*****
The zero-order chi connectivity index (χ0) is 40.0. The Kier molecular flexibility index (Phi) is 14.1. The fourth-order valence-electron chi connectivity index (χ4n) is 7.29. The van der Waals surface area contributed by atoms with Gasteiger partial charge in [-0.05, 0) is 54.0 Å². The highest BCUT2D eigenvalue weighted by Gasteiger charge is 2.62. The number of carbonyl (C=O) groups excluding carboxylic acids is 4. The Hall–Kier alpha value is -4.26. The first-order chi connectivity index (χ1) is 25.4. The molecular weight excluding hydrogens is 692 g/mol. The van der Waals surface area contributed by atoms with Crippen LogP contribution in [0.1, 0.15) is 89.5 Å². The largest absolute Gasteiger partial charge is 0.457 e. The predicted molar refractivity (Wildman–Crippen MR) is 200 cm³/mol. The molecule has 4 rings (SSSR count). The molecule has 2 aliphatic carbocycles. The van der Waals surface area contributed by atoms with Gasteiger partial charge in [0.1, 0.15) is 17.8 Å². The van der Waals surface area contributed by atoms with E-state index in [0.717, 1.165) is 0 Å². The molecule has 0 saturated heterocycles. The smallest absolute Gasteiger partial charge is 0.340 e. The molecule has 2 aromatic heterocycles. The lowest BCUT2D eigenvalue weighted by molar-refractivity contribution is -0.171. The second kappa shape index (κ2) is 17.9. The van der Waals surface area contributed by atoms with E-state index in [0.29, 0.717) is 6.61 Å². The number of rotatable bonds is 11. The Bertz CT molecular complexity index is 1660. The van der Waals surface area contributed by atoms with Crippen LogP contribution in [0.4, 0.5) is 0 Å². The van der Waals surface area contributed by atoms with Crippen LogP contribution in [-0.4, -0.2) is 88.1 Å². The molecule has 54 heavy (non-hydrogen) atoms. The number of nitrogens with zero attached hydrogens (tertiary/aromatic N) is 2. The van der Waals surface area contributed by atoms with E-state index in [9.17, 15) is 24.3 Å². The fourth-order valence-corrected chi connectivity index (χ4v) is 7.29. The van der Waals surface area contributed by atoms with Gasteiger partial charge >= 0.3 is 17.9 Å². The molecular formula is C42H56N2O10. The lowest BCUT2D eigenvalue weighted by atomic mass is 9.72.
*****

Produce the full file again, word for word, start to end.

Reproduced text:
The zero-order chi connectivity index (χ0) is 40.0. The Kier molecular flexibility index (Phi) is 14.1. The fourth-order valence-electron chi connectivity index (χ4n) is 7.29. The van der Waals surface area contributed by atoms with Gasteiger partial charge in [-0.05, 0) is 54.0 Å². The highest BCUT2D eigenvalue weighted by Gasteiger charge is 2.62. The number of carbonyl (C=O) groups excluding carboxylic acids is 4. The Hall–Kier alpha value is -4.26. The first-order chi connectivity index (χ1) is 25.4. The molecular weight excluding hydrogens is 692 g/mol. The van der Waals surface area contributed by atoms with Crippen LogP contribution in [0.1, 0.15) is 89.5 Å². The largest absolute Gasteiger partial charge is 0.457 e. The predicted molar refractivity (Wildman–Crippen MR) is 200 cm³/mol. The molecule has 4 rings (SSSR count). The molecule has 2 aliphatic carbocycles. The van der Waals surface area contributed by atoms with Gasteiger partial charge in [0.1, 0.15) is 17.8 Å². The van der Waals surface area contributed by atoms with E-state index in [0.717, 1.165) is 0 Å². The molecule has 0 saturated heterocycles. The smallest absolute Gasteiger partial charge is 0.340 e. The molecule has 2 aromatic heterocycles. The lowest BCUT2D eigenvalue weighted by molar-refractivity contribution is -0.171. The second kappa shape index (κ2) is 17.9. The van der Waals surface area contributed by atoms with E-state index in [0.29, 0.717) is 6.61 Å². The number of rotatable bonds is 11. The Bertz CT molecular complexity index is 1660. The van der Waals surface area contributed by atoms with Crippen LogP contribution in [0.4, 0.5) is 0 Å². The van der Waals surface area contributed by atoms with Crippen LogP contribution in [-0.4, -0.2) is 88.1 Å². The molecule has 54 heavy (non-hydrogen) atoms. The number of nitrogens with zero attached hydrogens (tertiary/aromatic N) is 2. The van der Waals surface area contributed by atoms with E-state index in [9.17, 15) is 24.3 Å². The fourth-order valence-corrected chi connectivity index (χ4v) is 7.29. The van der Waals surface area contributed by atoms with Gasteiger partial charge >= 0.3 is 17.9 Å². The molecular formula is C42H56N2O10. The lowest BCUT2D eigenvalue weighted by atomic mass is 9.72.